Asking for Permission

For those of you who have been following this space for the debate on appropriate email marketing, we have some good (we think) news for the writer whose question we quoted last week. For those who are newly dialing in, here’s a recap:

    “I understand the ethical dilemma that faces marketers. As a consulting firm, we have generated a very specific list of client names, both current and past. I have been pushing and pushing that we do some sort of targeted email-based marketing program here. I was shocked to find that the firm still uses broadcast fax. Anyway, how do I bridge that gap between sending out an unsolicited email asking for permission and sending spam? It is sort of the chicken or the egg thing, isn’t it? What comes first, the permission? You can’t get the permission until you send the email asking for the permission. What’s a fella to do?”

The good news? In the dozens of answers received and viewpoints expressed, not one writer (not even self-proclaimed spam-haters) argued that the writer was precluded ethically, legally or by rules or etiquette from initially emailing everyone on the client list simply to invite them to join a mailing list. Some writers felt that free information ought to be included or offered in that initial invitation mailing, others suggested that offering a white paper or the like would both improve response and prevent ill-feeling, and many felt that automatically subscribing the clients to any sort of opt-out-required list was irresponsible.

We agree. Although there is no explicit permission for any emailing at all, a cordial and respectful invitation to receive information from a company we have previously done business with is not offensive. We are not saying it might not annoy some, particularly as the unsolicited email problem escalates, but for now, in a B2B context, the practical advice from the very wide range of respondents to last week’s column gave the green light to a single invitation mailing. Better make it a good one, because the same group begins to frown when that single mailing grows into a repeat experience.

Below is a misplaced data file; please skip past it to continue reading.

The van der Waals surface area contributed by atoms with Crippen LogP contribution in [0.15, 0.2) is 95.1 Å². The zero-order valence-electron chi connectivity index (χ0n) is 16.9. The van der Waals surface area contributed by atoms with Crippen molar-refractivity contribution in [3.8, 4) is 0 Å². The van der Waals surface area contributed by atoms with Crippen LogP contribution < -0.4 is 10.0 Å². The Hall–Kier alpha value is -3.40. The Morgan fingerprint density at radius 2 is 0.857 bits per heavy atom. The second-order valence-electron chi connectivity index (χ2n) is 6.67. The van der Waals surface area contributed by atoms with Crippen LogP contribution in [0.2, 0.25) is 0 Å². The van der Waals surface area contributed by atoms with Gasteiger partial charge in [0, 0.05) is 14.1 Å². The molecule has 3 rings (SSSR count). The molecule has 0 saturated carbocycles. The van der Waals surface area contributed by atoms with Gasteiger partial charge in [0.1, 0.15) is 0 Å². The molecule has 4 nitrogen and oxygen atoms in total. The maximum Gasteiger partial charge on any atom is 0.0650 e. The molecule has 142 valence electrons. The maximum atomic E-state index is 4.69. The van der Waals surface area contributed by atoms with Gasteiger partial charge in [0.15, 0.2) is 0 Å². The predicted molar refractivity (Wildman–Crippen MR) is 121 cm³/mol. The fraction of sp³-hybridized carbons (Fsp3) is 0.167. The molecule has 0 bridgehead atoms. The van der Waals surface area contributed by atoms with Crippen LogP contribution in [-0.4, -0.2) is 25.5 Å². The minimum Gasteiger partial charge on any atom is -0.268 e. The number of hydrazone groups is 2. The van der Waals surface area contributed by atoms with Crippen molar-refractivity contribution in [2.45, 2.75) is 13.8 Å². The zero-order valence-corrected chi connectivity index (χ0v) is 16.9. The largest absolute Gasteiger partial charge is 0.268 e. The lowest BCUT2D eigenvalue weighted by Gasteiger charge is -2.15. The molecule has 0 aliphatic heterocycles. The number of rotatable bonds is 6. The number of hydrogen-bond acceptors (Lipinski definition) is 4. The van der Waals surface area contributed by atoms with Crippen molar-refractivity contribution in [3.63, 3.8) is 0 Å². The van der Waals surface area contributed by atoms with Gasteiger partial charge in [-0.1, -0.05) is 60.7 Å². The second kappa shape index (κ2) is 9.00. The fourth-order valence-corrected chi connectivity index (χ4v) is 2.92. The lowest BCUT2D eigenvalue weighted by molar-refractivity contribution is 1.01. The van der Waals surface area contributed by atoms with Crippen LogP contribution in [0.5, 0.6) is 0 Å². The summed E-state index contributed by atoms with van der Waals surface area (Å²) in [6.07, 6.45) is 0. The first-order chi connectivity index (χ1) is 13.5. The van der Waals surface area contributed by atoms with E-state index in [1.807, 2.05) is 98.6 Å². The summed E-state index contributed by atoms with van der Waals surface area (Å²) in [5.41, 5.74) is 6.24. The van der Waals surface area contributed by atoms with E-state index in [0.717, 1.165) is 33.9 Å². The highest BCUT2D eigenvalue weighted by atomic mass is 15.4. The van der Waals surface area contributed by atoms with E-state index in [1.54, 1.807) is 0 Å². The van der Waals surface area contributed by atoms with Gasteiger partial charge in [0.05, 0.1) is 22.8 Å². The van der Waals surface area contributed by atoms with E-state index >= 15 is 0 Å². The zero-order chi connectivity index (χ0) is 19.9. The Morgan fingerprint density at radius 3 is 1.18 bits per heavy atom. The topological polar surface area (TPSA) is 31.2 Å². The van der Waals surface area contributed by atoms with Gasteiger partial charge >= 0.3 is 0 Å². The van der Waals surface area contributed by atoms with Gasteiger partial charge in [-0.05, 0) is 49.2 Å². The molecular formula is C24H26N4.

Send one good note, with a compelling and enticing offer, and you are still OK.

So take the readers who chose to respond. Although we can’t call it a representative sample of ClickZ readers (and certainly not representative of the universe at large), we got a large enough return to feel we’d heard a cross section of opinions. More focus group than random sampling, we’d say.

Though there were many fine gradations on what individuals approve and disapprove of, (and what readers themselves report being likely to respond to) our respondents clearly accept the inevitability of B2B email when a prior business relationship exists.

Lots of respondents called the issue silly, then proceeded to contradict each other with what they consider appropriate. The only thing we could be sure of after reading the masses of accumulated emails is that this is NOT simple.

One respondent asked that we give up looking for consensus and “pick a new dead-horse to beat.” We’re happy to have some semblance of agreement and think this represents a good time to let the email dilemma go for a while. Next week we’ll jump back to our effort to build a glossary with a discussion of the confusion that exists on personalization and customization.

Let us know what other issues you want to see debated here. We’re always glad to surface the issues that make this new media business tricky to handle.

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